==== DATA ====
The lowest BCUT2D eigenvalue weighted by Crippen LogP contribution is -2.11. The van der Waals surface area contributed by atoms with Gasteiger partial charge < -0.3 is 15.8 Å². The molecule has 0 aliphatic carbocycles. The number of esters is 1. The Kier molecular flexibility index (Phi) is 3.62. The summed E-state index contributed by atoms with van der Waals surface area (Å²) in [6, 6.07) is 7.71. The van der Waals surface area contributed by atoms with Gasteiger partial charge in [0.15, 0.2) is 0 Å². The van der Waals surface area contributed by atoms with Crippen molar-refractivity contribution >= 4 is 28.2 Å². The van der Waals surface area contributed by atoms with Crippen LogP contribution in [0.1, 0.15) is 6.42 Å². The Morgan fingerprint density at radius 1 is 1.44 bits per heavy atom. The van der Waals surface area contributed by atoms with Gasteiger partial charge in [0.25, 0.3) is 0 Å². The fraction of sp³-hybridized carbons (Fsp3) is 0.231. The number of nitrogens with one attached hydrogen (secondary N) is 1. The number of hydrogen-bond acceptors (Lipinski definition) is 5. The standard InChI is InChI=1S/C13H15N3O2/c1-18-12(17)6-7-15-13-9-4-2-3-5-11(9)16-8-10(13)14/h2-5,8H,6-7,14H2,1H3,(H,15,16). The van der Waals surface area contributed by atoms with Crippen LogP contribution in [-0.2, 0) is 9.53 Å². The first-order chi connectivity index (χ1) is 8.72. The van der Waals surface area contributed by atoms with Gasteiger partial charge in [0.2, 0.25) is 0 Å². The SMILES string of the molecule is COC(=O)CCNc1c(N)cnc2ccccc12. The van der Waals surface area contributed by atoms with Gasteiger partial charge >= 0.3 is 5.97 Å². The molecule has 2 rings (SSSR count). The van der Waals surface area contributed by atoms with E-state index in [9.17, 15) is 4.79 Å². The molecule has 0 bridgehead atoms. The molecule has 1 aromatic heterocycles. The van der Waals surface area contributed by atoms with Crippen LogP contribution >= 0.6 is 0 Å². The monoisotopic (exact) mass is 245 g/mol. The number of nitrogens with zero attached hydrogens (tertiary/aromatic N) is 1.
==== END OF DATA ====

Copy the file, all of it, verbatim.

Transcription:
The lowest BCUT2D eigenvalue weighted by Crippen LogP contribution is -2.11. The van der Waals surface area contributed by atoms with Gasteiger partial charge < -0.3 is 15.8 Å². The molecule has 0 aliphatic carbocycles. The number of esters is 1. The Kier molecular flexibility index (Phi) is 3.62. The summed E-state index contributed by atoms with van der Waals surface area (Å²) in [6, 6.07) is 7.71. The van der Waals surface area contributed by atoms with Gasteiger partial charge in [0.15, 0.2) is 0 Å². The van der Waals surface area contributed by atoms with Crippen molar-refractivity contribution >= 4 is 28.2 Å². The van der Waals surface area contributed by atoms with Crippen LogP contribution in [0.1, 0.15) is 6.42 Å². The Morgan fingerprint density at radius 1 is 1.44 bits per heavy atom. The van der Waals surface area contributed by atoms with Gasteiger partial charge in [0.25, 0.3) is 0 Å². The fraction of sp³-hybridized carbons (Fsp3) is 0.231. The number of nitrogens with one attached hydrogen (secondary N) is 1. The number of hydrogen-bond acceptors (Lipinski definition) is 5. The standard InChI is InChI=1S/C13H15N3O2/c1-18-12(17)6-7-15-13-9-4-2-3-5-11(9)16-8-10(13)14/h2-5,8H,6-7,14H2,1H3,(H,15,16). The van der Waals surface area contributed by atoms with Crippen LogP contribution in [-0.2, 0) is 9.53 Å². The first-order chi connectivity index (χ1) is 8.72. The van der Waals surface area contributed by atoms with Gasteiger partial charge in [0.2, 0.25) is 0 Å². The SMILES string of the molecule is COC(=O)CCNc1c(N)cnc2ccccc12. The van der Waals surface area contributed by atoms with Gasteiger partial charge >= 0.3 is 5.97 Å². The molecule has 2 rings (SSSR count). The van der Waals surface area contributed by atoms with E-state index in [9.17, 15) is 4.79 Å². The molecule has 0 bridgehead atoms. The molecule has 1 aromatic heterocycles. The van der Waals surface area contributed by atoms with Crippen LogP contribution >= 0.6 is 0 Å². The monoisotopic (exact) mass is 245 g/mol. The number of nitrogens with zero attached hydrogens (tertiary/aromatic N) is 1.